ITKE member Hedgehog advised:
"I recommend integrating AV software into your e-mail server. This approach will catch any internal viruses that an external SMTP proxy cannot see. We use a two-tier spam and virus filtering approach. Our ISP filters the bulk of the junk, a Linux box on the DMZ filters spam (SpamAssassin, free of charge) and we use Kaspersky engine for AV. We haven't received a single virus in the last three years. We get some spam, but nothing significant. If you don't want the trouble of configuring SpamAssassin (or other antispam software) yourself, other appliances are worth looking at. A small company called, Copperfasten is giving Barracuda a run for their money. Another good appliance is BorderWare's MXtreme Mail Firewall, which uses their own antispam engine as well as Symantec Brightmail AntiSpam."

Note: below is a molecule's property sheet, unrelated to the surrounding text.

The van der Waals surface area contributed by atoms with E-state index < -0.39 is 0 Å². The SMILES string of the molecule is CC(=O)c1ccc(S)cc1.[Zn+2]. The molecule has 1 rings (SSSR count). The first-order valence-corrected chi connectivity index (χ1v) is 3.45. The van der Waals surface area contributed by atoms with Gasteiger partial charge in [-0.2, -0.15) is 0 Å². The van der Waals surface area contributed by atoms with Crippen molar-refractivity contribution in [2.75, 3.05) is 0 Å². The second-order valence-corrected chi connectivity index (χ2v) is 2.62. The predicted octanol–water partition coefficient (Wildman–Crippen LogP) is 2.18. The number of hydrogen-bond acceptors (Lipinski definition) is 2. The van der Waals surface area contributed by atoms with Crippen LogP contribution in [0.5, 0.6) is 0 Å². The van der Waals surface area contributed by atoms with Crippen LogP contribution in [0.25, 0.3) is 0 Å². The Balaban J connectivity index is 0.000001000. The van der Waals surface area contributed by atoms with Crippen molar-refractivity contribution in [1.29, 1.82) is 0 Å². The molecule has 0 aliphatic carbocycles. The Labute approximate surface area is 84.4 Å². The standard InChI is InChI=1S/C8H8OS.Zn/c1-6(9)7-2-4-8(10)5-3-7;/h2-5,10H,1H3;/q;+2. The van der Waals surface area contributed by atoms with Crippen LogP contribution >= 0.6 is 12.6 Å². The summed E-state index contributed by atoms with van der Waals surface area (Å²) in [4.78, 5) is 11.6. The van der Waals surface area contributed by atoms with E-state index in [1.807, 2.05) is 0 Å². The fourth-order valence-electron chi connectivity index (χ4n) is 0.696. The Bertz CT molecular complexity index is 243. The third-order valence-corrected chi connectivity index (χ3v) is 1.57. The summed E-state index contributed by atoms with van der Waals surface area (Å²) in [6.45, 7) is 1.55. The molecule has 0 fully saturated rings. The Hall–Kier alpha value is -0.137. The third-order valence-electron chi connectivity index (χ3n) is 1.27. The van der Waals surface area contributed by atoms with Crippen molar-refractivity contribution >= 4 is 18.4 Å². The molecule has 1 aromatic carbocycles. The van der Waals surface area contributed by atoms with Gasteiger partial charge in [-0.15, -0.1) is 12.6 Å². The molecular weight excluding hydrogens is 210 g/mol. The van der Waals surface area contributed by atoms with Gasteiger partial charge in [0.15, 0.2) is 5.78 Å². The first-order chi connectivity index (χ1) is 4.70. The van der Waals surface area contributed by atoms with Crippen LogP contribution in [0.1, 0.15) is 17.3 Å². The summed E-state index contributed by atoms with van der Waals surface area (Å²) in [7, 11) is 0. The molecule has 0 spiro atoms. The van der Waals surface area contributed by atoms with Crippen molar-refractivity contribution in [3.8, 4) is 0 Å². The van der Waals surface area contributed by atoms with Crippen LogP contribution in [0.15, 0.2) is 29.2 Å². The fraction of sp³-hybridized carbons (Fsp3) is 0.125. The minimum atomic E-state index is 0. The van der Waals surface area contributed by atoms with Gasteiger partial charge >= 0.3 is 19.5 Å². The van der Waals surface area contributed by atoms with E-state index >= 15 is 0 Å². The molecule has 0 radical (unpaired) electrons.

ITKE member Mintun advised:
"We use a tiered approach. First, the e-mail goes through the ORF (Open Relay Filter) by Vamsoft. This catches approximately 70-80% of our daily spam before it reaches our servers. ORF's rulebase allows you to block e-mail before, during and after receiving it. After ORF, the e-mail goes through GFI MailEssentials and MailSecurity to catch any stragglers, filter out certain attachments and keywords, and scan e-mail for viruses."